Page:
Let me get this right. The president wants as his secretary of defense a Republican, not just any Republican but the unusual one who has been out of the mainstream on Israel and dabbled in anti-Semitic lingo. Oh, and he is opposed to gays serving openly in government. And for this the Democratic base turned out in droves in November?
The anti-gay issue surfaced last week when the Human Rights Campaign began expressing misgivings about former senator Chuck Hagel. Today that hit the mainstream press with an article on Hagel’s vocal opposition in 1998 to James Hormel’s selection for an ambassadorial spot. Buzzfeed explains:
Some LGBT rights groups are already criticizing the potential selection of Hagel to replaced Leon Panetta.
Hagel was a long-time supporter of Don’t Ask, Don’t Tell, which banned gays and lesbians from serving openly in the military. In 1999, he told The New York Times, ”The U.S. armed forces aren’t some social experiment.”
And between 2001 and 2006, Hagel received a score of zero from the Human Rights Council, with no votes on the Employment Non-Discrimination Act, a job discrimination bill, and the Hate Crimes Prevention Act, which eventually was passed into law as part of the National Defense Authorization Act in 2009.
Well, that’s not really someone a Republican president could expect to get through the Senate without a fight, right? Why would a Democratic one even consider him? Hagel’s fate was likely sealed today when the Gay & Lesbian Victory Fund, which raised loads of cash for President Obama, called Hagel’s remarks “unacceptable” and suggested he’d have a hard time serving in government with his negative views of gays.
Frankly this sounds like the Democrats are now trying to off-load Hagel with tips to sympathetic journalists about his anti-gay record.
Meanwhile, Sen. Pat Toomey (R-Pa.) makes a forceful statement in opposition to Hagel: “I have deep concerns about Sen. Hagel’s attitude toward Israel and his approach toward dealing with Iran. If President Obama nominates Sen. Hagel for Secretary of Defense, I intend to seek explanations regarding his opposition to sanctions, his support for negotiating with Hamas, and his view on America’s ongoing relationship with Israel.” It is no coincidence that in 2010 Hagel weighed in on Toomey’s Senate race in favor of Rep. Joe Sestak (D-Pa.), whose Israel record was roundly criticized. Toomey, I am certain, owes no Senatorial courtesy to Hagel.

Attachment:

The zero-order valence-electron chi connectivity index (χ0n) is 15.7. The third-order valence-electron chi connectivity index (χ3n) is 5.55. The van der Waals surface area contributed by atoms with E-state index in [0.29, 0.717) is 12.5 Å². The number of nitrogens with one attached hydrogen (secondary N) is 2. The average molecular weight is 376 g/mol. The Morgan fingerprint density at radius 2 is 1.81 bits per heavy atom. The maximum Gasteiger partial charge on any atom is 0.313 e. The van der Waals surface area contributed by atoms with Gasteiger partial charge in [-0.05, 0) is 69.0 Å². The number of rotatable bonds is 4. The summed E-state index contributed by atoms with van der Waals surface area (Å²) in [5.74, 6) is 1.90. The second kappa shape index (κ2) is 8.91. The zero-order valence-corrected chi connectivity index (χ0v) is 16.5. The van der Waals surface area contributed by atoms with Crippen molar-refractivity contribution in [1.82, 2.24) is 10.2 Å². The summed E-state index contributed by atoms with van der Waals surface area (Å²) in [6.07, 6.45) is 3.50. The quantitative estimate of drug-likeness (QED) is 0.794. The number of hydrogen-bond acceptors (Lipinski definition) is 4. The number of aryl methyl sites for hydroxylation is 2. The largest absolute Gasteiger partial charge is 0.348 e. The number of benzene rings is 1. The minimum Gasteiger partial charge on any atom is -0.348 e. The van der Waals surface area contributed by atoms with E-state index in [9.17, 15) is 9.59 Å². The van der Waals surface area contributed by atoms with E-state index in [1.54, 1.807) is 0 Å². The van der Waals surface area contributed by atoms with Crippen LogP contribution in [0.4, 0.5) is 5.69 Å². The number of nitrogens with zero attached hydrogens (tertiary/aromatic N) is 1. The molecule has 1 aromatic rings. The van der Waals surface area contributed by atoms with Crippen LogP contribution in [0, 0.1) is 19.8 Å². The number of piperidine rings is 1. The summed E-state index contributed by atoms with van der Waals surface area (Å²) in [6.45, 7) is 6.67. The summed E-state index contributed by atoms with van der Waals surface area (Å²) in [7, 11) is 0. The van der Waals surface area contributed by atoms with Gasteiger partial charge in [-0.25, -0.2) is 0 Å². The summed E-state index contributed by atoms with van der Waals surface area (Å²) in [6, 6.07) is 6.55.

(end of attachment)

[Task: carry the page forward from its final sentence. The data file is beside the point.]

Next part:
Then Sen. Marco Rubio’s spokesman almost, sort of said he’d consider a hold on Hagel over his pro-Cuba views. (“Promoting democracy in Latin America is a priority for Sen. Rubio, and he’s put holds on other administration nominees over the issue. If President Obama were to nominate Sen. Hagel for a cabinet position, I’m sure we would have questions about Cuba positions.”) Is there any Republican who does not have serious concerns and would welcome the opportunity to bloody him up in a confirmation fight?
Why was Hagel ever the front-runner? Well, there are a couple of theories.
One is that the president has this self-image of himself as a bipartisan guy who has tried gamely to break the deadlock in Washington. But that is bunk and voters know the parties differ on big issues. We had an election about choosing between the two. Moreover, the only bipartisan goodwill created by Hagel is, ironically, the appearance of liberal and conservative concerns about him. Sure, bringing both sides together in the spirit of bipartisanship to oppose Hagel is an accomplishment, but not one the president wants.
The other theory is that Hagel’s antagonistic view toward Israel, his opposition to the Iraq war (belatedly) and his preference for aggressive cuts to the military all resonate with Obama. They confirm his (conservatives would say, worst) national security instincts.
Whatever the explanation, it was a rotten idea. I suspect along with the eggnog and mistletoe, Hagel will disappear after the holidays.